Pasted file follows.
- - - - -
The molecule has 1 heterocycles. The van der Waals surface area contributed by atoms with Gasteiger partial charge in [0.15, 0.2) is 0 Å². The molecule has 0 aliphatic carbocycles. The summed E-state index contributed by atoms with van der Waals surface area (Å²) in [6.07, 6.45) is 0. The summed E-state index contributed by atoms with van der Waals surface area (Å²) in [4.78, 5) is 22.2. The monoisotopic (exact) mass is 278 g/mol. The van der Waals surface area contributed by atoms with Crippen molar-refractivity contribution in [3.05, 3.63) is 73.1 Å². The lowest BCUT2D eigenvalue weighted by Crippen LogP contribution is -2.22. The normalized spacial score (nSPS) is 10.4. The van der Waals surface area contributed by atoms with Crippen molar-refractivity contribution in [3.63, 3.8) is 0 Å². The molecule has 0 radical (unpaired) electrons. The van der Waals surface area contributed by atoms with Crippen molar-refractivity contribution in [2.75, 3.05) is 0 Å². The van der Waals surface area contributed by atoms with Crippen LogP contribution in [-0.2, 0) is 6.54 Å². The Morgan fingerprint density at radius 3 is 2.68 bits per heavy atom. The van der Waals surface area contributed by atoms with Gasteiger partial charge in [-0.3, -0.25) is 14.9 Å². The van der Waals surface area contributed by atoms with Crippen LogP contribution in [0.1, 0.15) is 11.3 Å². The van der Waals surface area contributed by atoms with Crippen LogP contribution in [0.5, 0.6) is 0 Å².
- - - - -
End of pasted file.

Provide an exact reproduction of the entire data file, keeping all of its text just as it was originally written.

The molecule has 1 heterocycles. The van der Waals surface area contributed by atoms with Gasteiger partial charge in [0.15, 0.2) is 0 Å². The molecule has 0 aliphatic carbocycles. The summed E-state index contributed by atoms with van der Waals surface area (Å²) in [6.07, 6.45) is 0. The summed E-state index contributed by atoms with van der Waals surface area (Å²) in [4.78, 5) is 22.2. The monoisotopic (exact) mass is 278 g/mol. The van der Waals surface area contributed by atoms with Crippen molar-refractivity contribution in [3.05, 3.63) is 73.1 Å². The lowest BCUT2D eigenvalue weighted by Crippen LogP contribution is -2.22. The normalized spacial score (nSPS) is 10.4. The van der Waals surface area contributed by atoms with Crippen molar-refractivity contribution in [3.63, 3.8) is 0 Å². The molecule has 0 radical (unpaired) electrons. The van der Waals surface area contributed by atoms with Crippen molar-refractivity contribution in [2.75, 3.05) is 0 Å². The van der Waals surface area contributed by atoms with Crippen LogP contribution in [-0.2, 0) is 6.54 Å². The Morgan fingerprint density at radius 3 is 2.68 bits per heavy atom. The van der Waals surface area contributed by atoms with Gasteiger partial charge in [-0.3, -0.25) is 14.9 Å². The van der Waals surface area contributed by atoms with Crippen LogP contribution in [0.1, 0.15) is 11.3 Å². The van der Waals surface area contributed by atoms with Crippen LogP contribution in [0.5, 0.6) is 0 Å².